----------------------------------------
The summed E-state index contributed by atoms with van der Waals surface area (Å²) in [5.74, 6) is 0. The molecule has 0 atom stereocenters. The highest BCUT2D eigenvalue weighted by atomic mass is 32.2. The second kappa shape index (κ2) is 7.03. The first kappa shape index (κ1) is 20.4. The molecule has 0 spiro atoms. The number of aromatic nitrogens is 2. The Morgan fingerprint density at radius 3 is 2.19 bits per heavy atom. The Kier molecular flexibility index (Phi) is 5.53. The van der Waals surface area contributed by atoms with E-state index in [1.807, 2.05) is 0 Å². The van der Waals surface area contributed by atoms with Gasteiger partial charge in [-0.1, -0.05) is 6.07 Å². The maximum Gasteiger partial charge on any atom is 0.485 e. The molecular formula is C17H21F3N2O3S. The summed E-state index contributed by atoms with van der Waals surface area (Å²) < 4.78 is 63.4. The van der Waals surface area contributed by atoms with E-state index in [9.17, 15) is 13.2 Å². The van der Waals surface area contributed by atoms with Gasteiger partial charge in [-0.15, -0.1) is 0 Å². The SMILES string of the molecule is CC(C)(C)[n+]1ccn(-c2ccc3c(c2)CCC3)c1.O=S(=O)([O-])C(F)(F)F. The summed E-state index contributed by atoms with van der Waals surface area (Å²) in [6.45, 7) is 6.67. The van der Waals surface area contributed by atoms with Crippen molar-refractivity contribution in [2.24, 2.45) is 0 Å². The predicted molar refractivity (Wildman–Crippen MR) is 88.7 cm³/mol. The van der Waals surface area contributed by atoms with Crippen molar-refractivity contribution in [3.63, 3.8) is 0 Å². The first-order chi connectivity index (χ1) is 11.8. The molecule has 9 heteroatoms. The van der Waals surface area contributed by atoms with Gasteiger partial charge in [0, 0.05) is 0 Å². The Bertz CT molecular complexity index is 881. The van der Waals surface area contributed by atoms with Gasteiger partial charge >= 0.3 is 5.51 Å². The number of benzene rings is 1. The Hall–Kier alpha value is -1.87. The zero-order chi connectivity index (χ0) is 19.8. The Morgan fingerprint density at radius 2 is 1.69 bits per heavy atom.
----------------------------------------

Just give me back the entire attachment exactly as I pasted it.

The summed E-state index contributed by atoms with van der Waals surface area (Å²) in [5.74, 6) is 0. The molecule has 0 atom stereocenters. The highest BCUT2D eigenvalue weighted by atomic mass is 32.2. The second kappa shape index (κ2) is 7.03. The first kappa shape index (κ1) is 20.4. The molecule has 0 spiro atoms. The number of aromatic nitrogens is 2. The Morgan fingerprint density at radius 3 is 2.19 bits per heavy atom. The Kier molecular flexibility index (Phi) is 5.53. The van der Waals surface area contributed by atoms with E-state index in [1.807, 2.05) is 0 Å². The van der Waals surface area contributed by atoms with Gasteiger partial charge in [-0.1, -0.05) is 6.07 Å². The maximum Gasteiger partial charge on any atom is 0.485 e. The molecular formula is C17H21F3N2O3S. The summed E-state index contributed by atoms with van der Waals surface area (Å²) < 4.78 is 63.4. The van der Waals surface area contributed by atoms with E-state index in [9.17, 15) is 13.2 Å². The van der Waals surface area contributed by atoms with Gasteiger partial charge in [-0.15, -0.1) is 0 Å². The SMILES string of the molecule is CC(C)(C)[n+]1ccn(-c2ccc3c(c2)CCC3)c1.O=S(=O)([O-])C(F)(F)F. The summed E-state index contributed by atoms with van der Waals surface area (Å²) in [6.45, 7) is 6.67. The van der Waals surface area contributed by atoms with Crippen molar-refractivity contribution in [2.24, 2.45) is 0 Å². The predicted molar refractivity (Wildman–Crippen MR) is 88.7 cm³/mol. The van der Waals surface area contributed by atoms with Crippen molar-refractivity contribution in [3.63, 3.8) is 0 Å². The first-order chi connectivity index (χ1) is 11.8. The molecule has 9 heteroatoms. The van der Waals surface area contributed by atoms with Gasteiger partial charge in [0, 0.05) is 0 Å². The Bertz CT molecular complexity index is 881. The van der Waals surface area contributed by atoms with Gasteiger partial charge >= 0.3 is 5.51 Å². The number of benzene rings is 1. The Hall–Kier alpha value is -1.87. The zero-order chi connectivity index (χ0) is 19.8. The Morgan fingerprint density at radius 2 is 1.69 bits per heavy atom.